Hell’s Kitchen 3 winner will be a “head chef,” but the show has never given its announced prize

In a press release announcing the 12 cast members for Hell’s Kitchen 3, FOX revealed the third season’s prize: “the coveted title of Head Chef at a new fine Italian restaurant at the luxurious Green Valley Ranch Resort, Spa and Casino in Las Vegas.”

If that sounds familiar, it’s because last season, the show’s prize was “the coveted title of Executive Chef of a luxurious fine-dining restaurant at the brand-new Red Rock Casino Resort Spa in Las Vegas” (that’s another Station Casino property, and they even used the same sentence structure to describe it).

But the new press release points out that last season’s “winner Heather West is currently working as senior chef at Terra Rossa restaurant.” Yes, senior chef, not the promised executive chef. The restaurant’s web site even says she is “working under the leadership of Executive Room Chef Renato DePirro.” She was also supposed to get some kind of financial interest in the restaurant and help design it, neither of which happened, according to the Las Vegas Review-Journal, as she was just placed in an existing restaurant.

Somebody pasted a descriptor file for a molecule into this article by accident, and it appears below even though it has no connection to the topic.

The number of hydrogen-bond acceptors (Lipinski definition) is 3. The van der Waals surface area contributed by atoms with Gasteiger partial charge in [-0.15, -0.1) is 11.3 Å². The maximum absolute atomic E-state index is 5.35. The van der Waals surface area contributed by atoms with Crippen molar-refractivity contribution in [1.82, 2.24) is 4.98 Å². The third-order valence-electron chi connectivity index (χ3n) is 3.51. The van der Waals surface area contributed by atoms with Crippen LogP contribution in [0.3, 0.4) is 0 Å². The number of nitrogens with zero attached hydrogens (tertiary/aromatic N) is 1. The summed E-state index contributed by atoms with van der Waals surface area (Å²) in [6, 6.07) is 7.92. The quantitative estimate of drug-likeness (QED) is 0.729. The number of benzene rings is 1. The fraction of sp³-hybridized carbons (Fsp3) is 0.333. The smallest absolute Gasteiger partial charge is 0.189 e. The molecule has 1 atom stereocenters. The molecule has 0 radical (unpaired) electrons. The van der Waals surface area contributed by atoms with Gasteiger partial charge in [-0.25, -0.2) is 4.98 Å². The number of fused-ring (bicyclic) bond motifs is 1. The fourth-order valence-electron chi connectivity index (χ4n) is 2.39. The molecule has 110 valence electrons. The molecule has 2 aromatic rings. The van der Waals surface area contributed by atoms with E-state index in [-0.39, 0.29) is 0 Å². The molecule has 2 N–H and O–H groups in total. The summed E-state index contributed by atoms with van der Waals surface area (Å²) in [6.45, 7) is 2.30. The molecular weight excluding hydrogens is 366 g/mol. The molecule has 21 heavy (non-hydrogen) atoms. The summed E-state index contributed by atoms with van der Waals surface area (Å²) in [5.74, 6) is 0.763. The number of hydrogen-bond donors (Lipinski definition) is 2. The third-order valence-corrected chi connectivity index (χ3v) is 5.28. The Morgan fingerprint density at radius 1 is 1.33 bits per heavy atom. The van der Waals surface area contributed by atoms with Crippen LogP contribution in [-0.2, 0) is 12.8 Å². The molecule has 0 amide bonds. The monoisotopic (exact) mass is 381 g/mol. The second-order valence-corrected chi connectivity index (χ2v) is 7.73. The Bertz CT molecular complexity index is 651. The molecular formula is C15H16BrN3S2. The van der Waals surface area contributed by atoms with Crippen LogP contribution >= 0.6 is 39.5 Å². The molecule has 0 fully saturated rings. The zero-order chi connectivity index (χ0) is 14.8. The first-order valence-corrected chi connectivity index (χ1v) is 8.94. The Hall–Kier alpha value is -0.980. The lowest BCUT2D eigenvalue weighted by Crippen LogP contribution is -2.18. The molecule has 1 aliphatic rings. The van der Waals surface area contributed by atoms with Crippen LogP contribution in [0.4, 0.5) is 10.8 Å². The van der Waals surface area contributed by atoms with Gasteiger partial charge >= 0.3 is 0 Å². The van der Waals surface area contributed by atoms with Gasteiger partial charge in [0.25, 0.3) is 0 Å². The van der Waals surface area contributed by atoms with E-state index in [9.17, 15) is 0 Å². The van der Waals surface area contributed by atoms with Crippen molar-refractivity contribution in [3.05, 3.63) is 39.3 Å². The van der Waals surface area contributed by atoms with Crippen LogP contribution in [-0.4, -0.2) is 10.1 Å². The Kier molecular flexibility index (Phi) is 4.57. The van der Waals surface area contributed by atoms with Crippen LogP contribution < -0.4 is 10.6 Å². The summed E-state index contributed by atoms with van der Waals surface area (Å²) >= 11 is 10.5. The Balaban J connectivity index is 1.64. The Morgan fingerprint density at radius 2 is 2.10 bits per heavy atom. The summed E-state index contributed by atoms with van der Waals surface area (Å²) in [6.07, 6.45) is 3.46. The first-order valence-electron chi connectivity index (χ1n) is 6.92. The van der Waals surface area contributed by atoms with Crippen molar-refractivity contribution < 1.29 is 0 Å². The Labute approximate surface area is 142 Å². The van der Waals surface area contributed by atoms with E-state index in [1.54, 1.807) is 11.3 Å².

As I’ve written about before, essentially the same thing happened after season one, when the show ultimately gave kitchen equipment to the winner, Michael, as his prize. During the show’s finale, instead of his own restaurant, he was given the opportunity to go to the UK to study under Gordon Ramsay, which he chose but never did (Ramsay says Michael opted not to go).

Essentially, the show has failed to offer the exact announced prize for its two previous seasons, so it’s probably a safe bet that the winner this year will walk away with something completely different, such as a Turbo Cooker.

Meet the New Group of Aspiring Chefs Willing to Take the Heat… [FOX press release]

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about the writer

Andy Dehnart is a journalist who has covered reality television for more than 15 years and created reality blurred in 2000. A member of the Television Critics Association, his writing and criticism about television, culture, and media has appeared on NPR and in Playboy, Buzzfeed, and many other publications. Andy, 36, also directs the journalism program at Stetson University in Florida, where he teaches creative nonfiction and journalism. He has an M.F.A. in nonfiction writing and literature from Bennington College. More about reality blurred and Andy.